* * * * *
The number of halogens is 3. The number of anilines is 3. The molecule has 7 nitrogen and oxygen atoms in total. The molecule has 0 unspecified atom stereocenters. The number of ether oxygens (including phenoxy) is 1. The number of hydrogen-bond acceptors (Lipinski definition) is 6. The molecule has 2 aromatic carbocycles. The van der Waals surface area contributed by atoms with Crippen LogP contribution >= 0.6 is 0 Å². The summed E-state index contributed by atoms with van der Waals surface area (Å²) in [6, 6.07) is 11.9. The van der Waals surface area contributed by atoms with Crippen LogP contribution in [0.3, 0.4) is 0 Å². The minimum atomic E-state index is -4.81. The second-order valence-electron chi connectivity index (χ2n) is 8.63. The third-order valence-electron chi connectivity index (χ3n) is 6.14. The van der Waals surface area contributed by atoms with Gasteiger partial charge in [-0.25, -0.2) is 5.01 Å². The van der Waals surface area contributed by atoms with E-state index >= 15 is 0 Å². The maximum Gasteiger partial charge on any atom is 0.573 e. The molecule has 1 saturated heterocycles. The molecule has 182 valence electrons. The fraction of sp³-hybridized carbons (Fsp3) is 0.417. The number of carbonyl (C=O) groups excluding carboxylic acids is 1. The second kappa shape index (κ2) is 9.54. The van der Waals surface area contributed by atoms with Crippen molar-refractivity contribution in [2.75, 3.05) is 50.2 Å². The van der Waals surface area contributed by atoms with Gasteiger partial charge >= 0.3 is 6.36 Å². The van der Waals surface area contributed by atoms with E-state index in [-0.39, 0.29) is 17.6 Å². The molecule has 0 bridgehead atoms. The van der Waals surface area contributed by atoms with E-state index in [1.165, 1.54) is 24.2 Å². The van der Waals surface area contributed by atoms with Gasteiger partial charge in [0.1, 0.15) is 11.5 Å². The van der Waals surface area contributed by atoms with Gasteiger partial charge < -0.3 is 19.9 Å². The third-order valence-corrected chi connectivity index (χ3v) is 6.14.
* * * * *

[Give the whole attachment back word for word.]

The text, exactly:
The number of halogens is 3. The number of anilines is 3. The molecule has 7 nitrogen and oxygen atoms in total. The molecule has 0 unspecified atom stereocenters. The number of ether oxygens (including phenoxy) is 1. The number of hydrogen-bond acceptors (Lipinski definition) is 6. The molecule has 2 aromatic carbocycles. The van der Waals surface area contributed by atoms with Crippen LogP contribution >= 0.6 is 0 Å². The summed E-state index contributed by atoms with van der Waals surface area (Å²) in [6, 6.07) is 11.9. The van der Waals surface area contributed by atoms with Crippen LogP contribution in [0.3, 0.4) is 0 Å². The minimum atomic E-state index is -4.81. The second-order valence-electron chi connectivity index (χ2n) is 8.63. The third-order valence-electron chi connectivity index (χ3n) is 6.14. The van der Waals surface area contributed by atoms with Gasteiger partial charge in [-0.25, -0.2) is 5.01 Å². The van der Waals surface area contributed by atoms with E-state index >= 15 is 0 Å². The maximum Gasteiger partial charge on any atom is 0.573 e. The molecule has 1 saturated heterocycles. The molecule has 182 valence electrons. The fraction of sp³-hybridized carbons (Fsp3) is 0.417. The number of carbonyl (C=O) groups excluding carboxylic acids is 1. The second kappa shape index (κ2) is 9.54. The van der Waals surface area contributed by atoms with Crippen molar-refractivity contribution in [2.75, 3.05) is 50.2 Å². The van der Waals surface area contributed by atoms with Gasteiger partial charge >= 0.3 is 6.36 Å². The van der Waals surface area contributed by atoms with E-state index in [-0.39, 0.29) is 17.6 Å². The molecule has 0 bridgehead atoms. The van der Waals surface area contributed by atoms with E-state index in [1.165, 1.54) is 24.2 Å². The van der Waals surface area contributed by atoms with Gasteiger partial charge in [0.1, 0.15) is 11.5 Å². The van der Waals surface area contributed by atoms with Gasteiger partial charge < -0.3 is 19.9 Å². The third-order valence-corrected chi connectivity index (χ3v) is 6.14.